1. The first question is not if one should be designing something but how.
2. Is the product that we are designing really necessary? Are there not already other, similar, tried and tested appliances that people have got used to and are good and functional? Is innovation in this instance really necessary?
3. Will it really enrich people’s lives or does it just appeal to their covetousness, possessiveness, or ideas of status? Or does it wake desire because it is offering something new?
4. Is it conceived for the short- or long-term, does it just help increase the speed of the cycle of throwaway goods or does it help slow it down?
5. Can it be simply repaired or does it rely on an expensive customer service facility? Can it in fact be repaired at all or is the whole appliance rendered redundant when just one part of it breaks?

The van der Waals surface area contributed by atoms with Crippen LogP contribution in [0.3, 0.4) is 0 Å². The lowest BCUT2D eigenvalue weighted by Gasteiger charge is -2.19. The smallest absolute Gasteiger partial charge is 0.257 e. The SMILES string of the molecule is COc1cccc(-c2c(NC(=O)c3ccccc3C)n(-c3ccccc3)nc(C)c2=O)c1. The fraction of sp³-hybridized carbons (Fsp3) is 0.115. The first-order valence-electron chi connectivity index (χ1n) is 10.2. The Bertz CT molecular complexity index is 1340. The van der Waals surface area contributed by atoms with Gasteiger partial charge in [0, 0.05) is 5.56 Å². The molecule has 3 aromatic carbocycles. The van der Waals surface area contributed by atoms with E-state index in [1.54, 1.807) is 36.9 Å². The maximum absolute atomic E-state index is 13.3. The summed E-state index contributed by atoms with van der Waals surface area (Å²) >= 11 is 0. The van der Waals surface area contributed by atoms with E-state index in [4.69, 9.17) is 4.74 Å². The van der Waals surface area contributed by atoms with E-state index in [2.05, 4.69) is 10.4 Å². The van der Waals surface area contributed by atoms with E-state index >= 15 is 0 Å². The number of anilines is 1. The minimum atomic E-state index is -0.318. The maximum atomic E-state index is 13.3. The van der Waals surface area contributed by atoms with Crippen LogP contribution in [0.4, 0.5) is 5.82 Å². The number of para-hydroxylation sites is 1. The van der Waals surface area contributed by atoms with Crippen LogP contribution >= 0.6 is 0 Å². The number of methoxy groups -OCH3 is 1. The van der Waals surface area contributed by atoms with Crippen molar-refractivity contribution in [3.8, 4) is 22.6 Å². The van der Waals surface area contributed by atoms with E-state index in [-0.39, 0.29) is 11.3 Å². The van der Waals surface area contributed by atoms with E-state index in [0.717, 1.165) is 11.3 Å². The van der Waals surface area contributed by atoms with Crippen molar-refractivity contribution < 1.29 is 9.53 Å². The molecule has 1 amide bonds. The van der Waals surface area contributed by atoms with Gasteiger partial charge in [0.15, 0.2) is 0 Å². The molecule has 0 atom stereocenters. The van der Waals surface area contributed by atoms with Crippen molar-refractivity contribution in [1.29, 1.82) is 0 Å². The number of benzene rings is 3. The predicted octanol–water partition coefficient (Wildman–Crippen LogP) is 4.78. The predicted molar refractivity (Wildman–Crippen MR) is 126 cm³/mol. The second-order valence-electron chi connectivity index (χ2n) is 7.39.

6. Does is exhibit fashionable and therefore aesthetically short-lived design elements?
7. Does it help people or incapacitate them? Does it make them more free or more dependent?
8. Is it so accomplished and perfect that it perhaps incapacitates or humiliates you?
9. Which previous human activity does it replace and can that really be called progress?
10. What possibilities for change, what scope does the product offer people?
11. Can the product be used in other, perhaps playful, ways?
12. Does the product really offer convenience or does it encourage passivity?
13. What does the expected improvement look like in a broader context?
14. Does it make an action or activity on the whole more complicated or simpler, is it easy to operate or do you have to learn how to use it?
15. Does it arouse curiosity and the imagination? Does it encourage desire to use it, understand it, and even change it?
From a talk given in 1980
First published in Dieter Rams: As Little Design as Possible
2011 | Phaidon | New York